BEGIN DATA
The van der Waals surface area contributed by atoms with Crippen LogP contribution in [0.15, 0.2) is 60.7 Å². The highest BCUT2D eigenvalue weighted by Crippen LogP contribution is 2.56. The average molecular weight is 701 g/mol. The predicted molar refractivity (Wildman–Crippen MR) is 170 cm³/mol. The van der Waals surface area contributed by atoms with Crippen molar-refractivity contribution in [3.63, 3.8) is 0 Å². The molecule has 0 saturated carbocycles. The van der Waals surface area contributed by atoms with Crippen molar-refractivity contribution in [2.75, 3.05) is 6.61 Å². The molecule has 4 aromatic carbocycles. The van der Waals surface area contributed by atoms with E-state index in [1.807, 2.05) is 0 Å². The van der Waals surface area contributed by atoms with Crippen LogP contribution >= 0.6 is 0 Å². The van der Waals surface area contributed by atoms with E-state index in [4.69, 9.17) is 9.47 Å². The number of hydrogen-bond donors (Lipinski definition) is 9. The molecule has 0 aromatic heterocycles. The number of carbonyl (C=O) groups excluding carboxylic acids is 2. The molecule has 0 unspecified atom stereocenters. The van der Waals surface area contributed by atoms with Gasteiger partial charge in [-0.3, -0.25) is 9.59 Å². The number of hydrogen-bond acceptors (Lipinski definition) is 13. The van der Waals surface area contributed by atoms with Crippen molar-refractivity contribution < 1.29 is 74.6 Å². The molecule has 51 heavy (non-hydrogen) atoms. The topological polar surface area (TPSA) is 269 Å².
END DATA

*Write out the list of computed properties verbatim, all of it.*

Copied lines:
The van der Waals surface area contributed by atoms with Crippen LogP contribution in [0.15, 0.2) is 60.7 Å². The highest BCUT2D eigenvalue weighted by Crippen LogP contribution is 2.56. The average molecular weight is 701 g/mol. The predicted molar refractivity (Wildman–Crippen MR) is 170 cm³/mol. The van der Waals surface area contributed by atoms with Crippen molar-refractivity contribution in [3.63, 3.8) is 0 Å². The molecule has 0 saturated carbocycles. The van der Waals surface area contributed by atoms with Crippen molar-refractivity contribution in [2.75, 3.05) is 6.61 Å². The molecule has 4 aromatic carbocycles. The van der Waals surface area contributed by atoms with E-state index in [1.807, 2.05) is 0 Å². The van der Waals surface area contributed by atoms with Crippen LogP contribution >= 0.6 is 0 Å². The van der Waals surface area contributed by atoms with E-state index in [4.69, 9.17) is 9.47 Å². The number of hydrogen-bond donors (Lipinski definition) is 9. The molecule has 0 aromatic heterocycles. The number of carbonyl (C=O) groups excluding carboxylic acids is 2. The molecule has 0 unspecified atom stereocenters. The van der Waals surface area contributed by atoms with Gasteiger partial charge in [-0.3, -0.25) is 9.59 Å². The number of hydrogen-bond acceptors (Lipinski definition) is 13. The van der Waals surface area contributed by atoms with Crippen molar-refractivity contribution < 1.29 is 74.6 Å². The molecule has 51 heavy (non-hydrogen) atoms. The topological polar surface area (TPSA) is 269 Å².